Restaurant Playlist: The Faces, Dennis Wilson, The Dead and More at Littleneck

01/17/2012 10:53 AM |


For our second installment of the Restaurant Playlist, we’ve got a selection of songs curated by Aaron Lefkove, co-owner of the new and already beloved Gowanus seafood shack, Littleneck. Before he got into the restaurant business, Lefkove was a musician, a writer and “an occasional record store clerk during times of ‘lesser employment'” — the sort of resume that over-qualifies him for choosing background music at a noisy seafood joint. From a finger-licking-good jams from the Faces, the Dead and Little Feat, to the heartbreaking strains of William Bell’s “You Don’t Miss Your Water,” to the bouncy L-U-V from the Shangri-Las, you’ll want to listen to this one without the distraction of a best-in-the-borough Ipswich clam roll.

You can enjoy most of the playlist on Spotify if you’re a member, but for the whole thing — including a lo-fi romantic gem from the Len Bright Combo — listen below.

1. The Faces, “Cindy Incidentally” — Serious barn-burner from the final Faces album, Ooh La La. Most of the record was written by Ronnie Lane as Rod The Mod was basically basking in rockstar glory at this point but it turns out, for being one of his few vocal contributions to the record, it is also one of his strongest performances ever. I believe our affinity for The Faces was even noted in a review in this very publication in fact.

2. Dennis Wilson, “Pacific Ocean Blues” — There’s a bar in Santa Monica called Chez Jay’s that Dennis Wilson used to hang out in and you can order a drink called the Denny Wilson which I am pretty sure is just a screwdriver but they call it a Denny Wilson because, as legend has it, the Beach Boy used to hang out there a lot pounding ‘em. If we ever open a West Coast outpost you bet your ass we are putting a Denny Wilson on the menu!

3. William Bell, “You Don’t Miss Your Water” — The Byrds did a great country version of this on the Sweetheart of The Rodeo album (which gets a lot of play at Littleneck too!) but I prefer the original, more soulful version which Bell originally recorded for Stax in 1961.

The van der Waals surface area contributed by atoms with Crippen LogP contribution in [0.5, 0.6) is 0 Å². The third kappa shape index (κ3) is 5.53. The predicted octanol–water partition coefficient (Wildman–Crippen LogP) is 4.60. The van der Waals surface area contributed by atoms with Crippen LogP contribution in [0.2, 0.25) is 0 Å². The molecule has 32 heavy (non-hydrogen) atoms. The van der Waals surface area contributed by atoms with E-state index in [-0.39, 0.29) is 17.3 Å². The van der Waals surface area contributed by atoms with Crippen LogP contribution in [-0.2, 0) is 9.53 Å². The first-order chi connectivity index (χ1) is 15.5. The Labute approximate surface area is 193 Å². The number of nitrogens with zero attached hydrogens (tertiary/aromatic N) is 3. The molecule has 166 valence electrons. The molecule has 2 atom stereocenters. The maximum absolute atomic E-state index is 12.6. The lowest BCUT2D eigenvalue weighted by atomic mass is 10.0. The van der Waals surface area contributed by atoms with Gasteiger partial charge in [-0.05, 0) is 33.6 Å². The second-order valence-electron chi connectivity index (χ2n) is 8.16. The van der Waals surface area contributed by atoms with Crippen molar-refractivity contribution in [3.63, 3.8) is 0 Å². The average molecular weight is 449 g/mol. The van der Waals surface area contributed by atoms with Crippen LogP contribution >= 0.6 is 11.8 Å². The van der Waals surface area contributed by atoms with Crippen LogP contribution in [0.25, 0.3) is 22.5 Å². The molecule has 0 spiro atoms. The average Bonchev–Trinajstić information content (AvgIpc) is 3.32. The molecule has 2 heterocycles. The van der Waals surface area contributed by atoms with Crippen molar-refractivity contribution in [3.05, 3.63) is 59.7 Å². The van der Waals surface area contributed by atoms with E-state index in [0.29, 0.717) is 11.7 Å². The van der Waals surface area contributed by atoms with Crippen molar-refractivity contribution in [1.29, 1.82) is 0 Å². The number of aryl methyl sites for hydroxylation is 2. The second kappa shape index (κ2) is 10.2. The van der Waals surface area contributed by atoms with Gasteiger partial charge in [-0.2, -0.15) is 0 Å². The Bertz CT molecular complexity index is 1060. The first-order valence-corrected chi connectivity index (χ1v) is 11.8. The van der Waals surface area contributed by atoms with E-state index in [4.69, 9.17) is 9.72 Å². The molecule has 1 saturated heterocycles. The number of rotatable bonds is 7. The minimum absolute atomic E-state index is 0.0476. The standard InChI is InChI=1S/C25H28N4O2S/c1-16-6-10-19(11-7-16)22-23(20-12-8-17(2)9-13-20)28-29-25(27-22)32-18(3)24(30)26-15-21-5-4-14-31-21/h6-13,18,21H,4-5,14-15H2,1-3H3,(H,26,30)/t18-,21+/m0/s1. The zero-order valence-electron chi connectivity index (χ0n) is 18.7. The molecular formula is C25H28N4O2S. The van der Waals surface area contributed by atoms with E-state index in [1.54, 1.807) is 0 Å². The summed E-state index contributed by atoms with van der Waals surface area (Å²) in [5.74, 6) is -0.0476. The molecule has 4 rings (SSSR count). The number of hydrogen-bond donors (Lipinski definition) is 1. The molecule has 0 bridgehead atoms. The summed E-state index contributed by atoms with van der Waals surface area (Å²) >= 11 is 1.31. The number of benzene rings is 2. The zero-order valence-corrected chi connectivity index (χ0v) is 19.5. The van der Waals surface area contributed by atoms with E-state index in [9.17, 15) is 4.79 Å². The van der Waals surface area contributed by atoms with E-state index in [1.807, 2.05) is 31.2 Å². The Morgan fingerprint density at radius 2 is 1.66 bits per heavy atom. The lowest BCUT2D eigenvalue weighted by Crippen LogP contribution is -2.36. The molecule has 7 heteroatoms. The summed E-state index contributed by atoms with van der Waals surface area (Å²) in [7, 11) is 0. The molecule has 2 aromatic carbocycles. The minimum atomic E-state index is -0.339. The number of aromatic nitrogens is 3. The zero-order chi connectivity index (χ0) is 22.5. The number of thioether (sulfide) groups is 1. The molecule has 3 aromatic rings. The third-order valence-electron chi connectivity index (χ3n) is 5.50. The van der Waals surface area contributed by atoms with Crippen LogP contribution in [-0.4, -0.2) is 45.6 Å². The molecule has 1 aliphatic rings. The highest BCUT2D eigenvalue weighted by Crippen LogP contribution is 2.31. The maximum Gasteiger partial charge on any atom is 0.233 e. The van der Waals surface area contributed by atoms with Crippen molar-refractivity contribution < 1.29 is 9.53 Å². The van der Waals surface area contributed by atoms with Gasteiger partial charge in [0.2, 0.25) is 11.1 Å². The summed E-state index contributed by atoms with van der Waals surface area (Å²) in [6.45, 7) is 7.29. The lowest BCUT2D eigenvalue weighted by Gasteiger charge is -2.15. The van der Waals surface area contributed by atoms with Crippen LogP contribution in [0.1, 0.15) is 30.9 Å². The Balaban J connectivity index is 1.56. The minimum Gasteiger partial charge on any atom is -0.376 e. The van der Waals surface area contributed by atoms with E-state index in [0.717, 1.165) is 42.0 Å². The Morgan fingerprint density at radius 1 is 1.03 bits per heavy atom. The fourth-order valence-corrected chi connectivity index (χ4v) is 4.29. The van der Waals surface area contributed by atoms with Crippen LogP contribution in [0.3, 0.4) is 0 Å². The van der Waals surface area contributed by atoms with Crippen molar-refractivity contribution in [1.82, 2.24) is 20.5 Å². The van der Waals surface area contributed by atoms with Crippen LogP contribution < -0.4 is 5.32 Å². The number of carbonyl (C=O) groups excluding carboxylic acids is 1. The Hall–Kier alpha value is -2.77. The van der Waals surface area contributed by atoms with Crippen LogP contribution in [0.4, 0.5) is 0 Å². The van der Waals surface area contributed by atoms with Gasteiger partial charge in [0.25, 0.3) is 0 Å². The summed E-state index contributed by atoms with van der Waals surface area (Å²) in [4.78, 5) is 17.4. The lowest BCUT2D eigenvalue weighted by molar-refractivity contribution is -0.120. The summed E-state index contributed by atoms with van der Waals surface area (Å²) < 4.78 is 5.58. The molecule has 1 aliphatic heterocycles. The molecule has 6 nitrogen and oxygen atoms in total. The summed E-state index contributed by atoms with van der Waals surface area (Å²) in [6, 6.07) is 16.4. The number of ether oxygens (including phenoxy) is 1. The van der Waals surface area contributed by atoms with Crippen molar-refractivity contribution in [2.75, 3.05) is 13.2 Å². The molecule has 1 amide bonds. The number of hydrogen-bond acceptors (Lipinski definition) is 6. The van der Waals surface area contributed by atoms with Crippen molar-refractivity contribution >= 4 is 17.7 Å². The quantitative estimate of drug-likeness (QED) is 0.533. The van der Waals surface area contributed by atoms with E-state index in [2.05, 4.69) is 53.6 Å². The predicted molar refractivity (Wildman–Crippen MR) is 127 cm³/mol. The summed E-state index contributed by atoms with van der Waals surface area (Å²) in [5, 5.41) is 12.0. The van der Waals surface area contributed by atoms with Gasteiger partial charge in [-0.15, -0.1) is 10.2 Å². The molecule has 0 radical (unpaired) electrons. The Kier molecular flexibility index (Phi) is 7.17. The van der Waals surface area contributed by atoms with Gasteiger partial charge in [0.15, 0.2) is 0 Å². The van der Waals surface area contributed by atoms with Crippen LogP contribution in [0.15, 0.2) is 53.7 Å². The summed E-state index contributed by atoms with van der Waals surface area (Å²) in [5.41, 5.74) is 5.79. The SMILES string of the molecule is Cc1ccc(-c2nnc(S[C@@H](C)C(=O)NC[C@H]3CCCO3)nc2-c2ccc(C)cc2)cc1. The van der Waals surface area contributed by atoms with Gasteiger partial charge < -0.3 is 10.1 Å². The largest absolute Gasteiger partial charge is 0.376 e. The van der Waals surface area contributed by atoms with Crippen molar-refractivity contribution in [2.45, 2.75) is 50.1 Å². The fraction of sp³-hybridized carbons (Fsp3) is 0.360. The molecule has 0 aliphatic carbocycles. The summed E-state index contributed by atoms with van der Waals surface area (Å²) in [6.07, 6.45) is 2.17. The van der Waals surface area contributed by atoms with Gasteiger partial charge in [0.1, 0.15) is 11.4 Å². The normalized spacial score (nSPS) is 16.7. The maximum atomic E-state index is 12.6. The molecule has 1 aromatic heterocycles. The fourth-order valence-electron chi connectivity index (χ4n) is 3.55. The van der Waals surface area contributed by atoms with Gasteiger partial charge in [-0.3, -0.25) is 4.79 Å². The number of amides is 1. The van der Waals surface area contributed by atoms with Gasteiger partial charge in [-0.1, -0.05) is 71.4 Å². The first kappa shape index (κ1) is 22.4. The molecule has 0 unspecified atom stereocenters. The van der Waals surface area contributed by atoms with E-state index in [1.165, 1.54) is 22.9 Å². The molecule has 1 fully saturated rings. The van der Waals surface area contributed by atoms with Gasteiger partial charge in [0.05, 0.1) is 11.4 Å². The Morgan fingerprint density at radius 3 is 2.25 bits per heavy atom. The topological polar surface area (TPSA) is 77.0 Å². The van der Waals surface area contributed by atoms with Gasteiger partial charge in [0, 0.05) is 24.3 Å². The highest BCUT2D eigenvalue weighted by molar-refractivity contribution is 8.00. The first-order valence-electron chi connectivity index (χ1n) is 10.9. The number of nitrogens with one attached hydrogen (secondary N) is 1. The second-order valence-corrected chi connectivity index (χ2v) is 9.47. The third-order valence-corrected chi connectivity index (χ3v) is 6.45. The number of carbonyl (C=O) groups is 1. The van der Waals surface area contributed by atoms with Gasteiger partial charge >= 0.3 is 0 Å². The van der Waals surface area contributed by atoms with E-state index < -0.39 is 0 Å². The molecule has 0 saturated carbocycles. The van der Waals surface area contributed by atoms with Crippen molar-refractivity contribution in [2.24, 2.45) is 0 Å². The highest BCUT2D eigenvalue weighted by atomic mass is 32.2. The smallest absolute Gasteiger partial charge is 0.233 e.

4. The Len Bright Combo, “Someone Must’ve Nailed Us Together” — Talk about a perfect song for a low-lit romantic dinner for two. The Len Bright Combo’s first LP is like the greatest lo-fi record the Kinks never made!

5. Spider Bags, “Waking Up Drunk” — Pretty sure this is the first album I ever played at Littleneck when we opened up for business… and have since rocked it dozens of times. My friend Dan moved from Jersey to Chapel Hill to start the Spider Bags and their first album is seriously one of the best records from the last 10 years. Everyone needs to love this record!

6. Gun Club, “Jack on Fire” — I usually like to try and keep the music mellow and “dinner-friendly” but sometimes when it gets slammed you gotta liven it up with something a little more driving and upbeat. Gun Club’s Fire of Love is the go-to album at the moment.

7. Grateful Dead, “Wharf Rat” — Nothing like a haunting, dirge-like song about a vagrant drifter to pair with that glass of chianti. The nautical references also play well with the whole Littleneck vibe. Begrudgingly, (at least to those staff members who give The Dead a bad rap) this has become a house favorite. Seriously. We play it every Sunday night at 8 pm sharp!

8. Little Feat, “Willin'” — Weed, whites, and wine buddy. Sometimes that’s all you need.

9. Shangri-Las, “Give Him a Great Big Kiss” — I put all of the Songs We Taught… compilations on this house iPod; this includes the original of course, Songs We Taught The Cramps, as well as Songs We Taught The Cheater Slicks, Songs We Taught The Oblivians, Songs We Taught Walter Daniels, Songs We Taught The Mummies, and, my personal favorite, Songs We Taught The New York Dolls which is where this one comes from though it should bear mention that the Dolls never actually played this song. Rather it was Johnny Thuders on his solo record So Alone.

10. Country Teasers, “Stand By Your Man” — The Country Teasers are often described as The Fall playing C&W but—with no disrespect to Mark E. Smith—they really are like no other band out there. Their version of the Tammy Wynette standard is loud, and off-key, and totally offensive, and totally brilliant (I even do the song in CT-style at karaoke ever chance I get). As a bonus: we use this as a room-clearer at the end of the evening as it will most certainly chase away those with less-than-adventurous musical tastes.

Photo by Cody Swanson